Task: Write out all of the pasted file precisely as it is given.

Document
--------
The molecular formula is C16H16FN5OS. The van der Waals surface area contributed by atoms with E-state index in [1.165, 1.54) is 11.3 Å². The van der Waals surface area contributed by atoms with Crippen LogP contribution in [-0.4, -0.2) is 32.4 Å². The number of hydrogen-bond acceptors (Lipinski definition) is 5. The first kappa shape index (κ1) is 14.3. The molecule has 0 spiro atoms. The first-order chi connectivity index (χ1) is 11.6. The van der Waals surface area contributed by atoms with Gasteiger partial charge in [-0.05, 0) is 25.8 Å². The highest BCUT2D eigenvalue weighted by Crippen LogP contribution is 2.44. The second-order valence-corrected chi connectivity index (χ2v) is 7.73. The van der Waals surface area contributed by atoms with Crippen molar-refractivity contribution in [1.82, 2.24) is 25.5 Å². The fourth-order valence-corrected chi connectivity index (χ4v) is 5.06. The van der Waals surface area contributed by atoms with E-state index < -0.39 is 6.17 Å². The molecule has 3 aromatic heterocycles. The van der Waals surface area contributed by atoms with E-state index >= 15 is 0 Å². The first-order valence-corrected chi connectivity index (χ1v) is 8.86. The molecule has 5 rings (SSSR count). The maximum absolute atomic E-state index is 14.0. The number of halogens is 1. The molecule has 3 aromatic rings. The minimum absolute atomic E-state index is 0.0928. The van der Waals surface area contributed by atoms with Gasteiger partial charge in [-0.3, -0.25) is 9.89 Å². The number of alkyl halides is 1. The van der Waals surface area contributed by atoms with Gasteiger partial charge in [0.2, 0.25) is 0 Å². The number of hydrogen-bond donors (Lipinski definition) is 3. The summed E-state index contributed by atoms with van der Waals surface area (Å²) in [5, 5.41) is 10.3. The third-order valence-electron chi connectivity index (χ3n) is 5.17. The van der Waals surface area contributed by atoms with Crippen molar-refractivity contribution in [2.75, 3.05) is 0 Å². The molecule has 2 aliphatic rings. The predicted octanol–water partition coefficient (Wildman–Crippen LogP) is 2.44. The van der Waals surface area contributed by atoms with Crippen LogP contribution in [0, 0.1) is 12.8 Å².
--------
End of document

The molecular formula is C16H16FN5OS. The van der Waals surface area contributed by atoms with E-state index in [1.165, 1.54) is 11.3 Å². The van der Waals surface area contributed by atoms with Crippen LogP contribution in [-0.4, -0.2) is 32.4 Å². The number of hydrogen-bond acceptors (Lipinski definition) is 5. The first kappa shape index (κ1) is 14.3. The molecule has 0 spiro atoms. The first-order chi connectivity index (χ1) is 11.6. The van der Waals surface area contributed by atoms with Gasteiger partial charge in [-0.05, 0) is 25.8 Å². The highest BCUT2D eigenvalue weighted by Crippen LogP contribution is 2.44. The second-order valence-corrected chi connectivity index (χ2v) is 7.73. The van der Waals surface area contributed by atoms with Crippen molar-refractivity contribution in [1.82, 2.24) is 25.5 Å². The fourth-order valence-corrected chi connectivity index (χ4v) is 5.06. The van der Waals surface area contributed by atoms with E-state index < -0.39 is 6.17 Å². The molecule has 3 aromatic heterocycles. The van der Waals surface area contributed by atoms with E-state index >= 15 is 0 Å². The first-order valence-corrected chi connectivity index (χ1v) is 8.86. The molecule has 5 rings (SSSR count). The maximum absolute atomic E-state index is 14.0. The number of halogens is 1. The molecule has 3 aromatic rings. The minimum absolute atomic E-state index is 0.0928. The van der Waals surface area contributed by atoms with Gasteiger partial charge in [-0.3, -0.25) is 9.89 Å². The number of alkyl halides is 1. The van der Waals surface area contributed by atoms with Gasteiger partial charge in [0.2, 0.25) is 0 Å². The number of hydrogen-bond donors (Lipinski definition) is 3. The summed E-state index contributed by atoms with van der Waals surface area (Å²) in [5, 5.41) is 10.3. The third-order valence-electron chi connectivity index (χ3n) is 5.17. The van der Waals surface area contributed by atoms with Crippen molar-refractivity contribution in [2.75, 3.05) is 0 Å². The molecule has 2 aliphatic rings. The predicted octanol–water partition coefficient (Wildman–Crippen LogP) is 2.44. The van der Waals surface area contributed by atoms with Crippen LogP contribution in [0, 0.1) is 12.8 Å².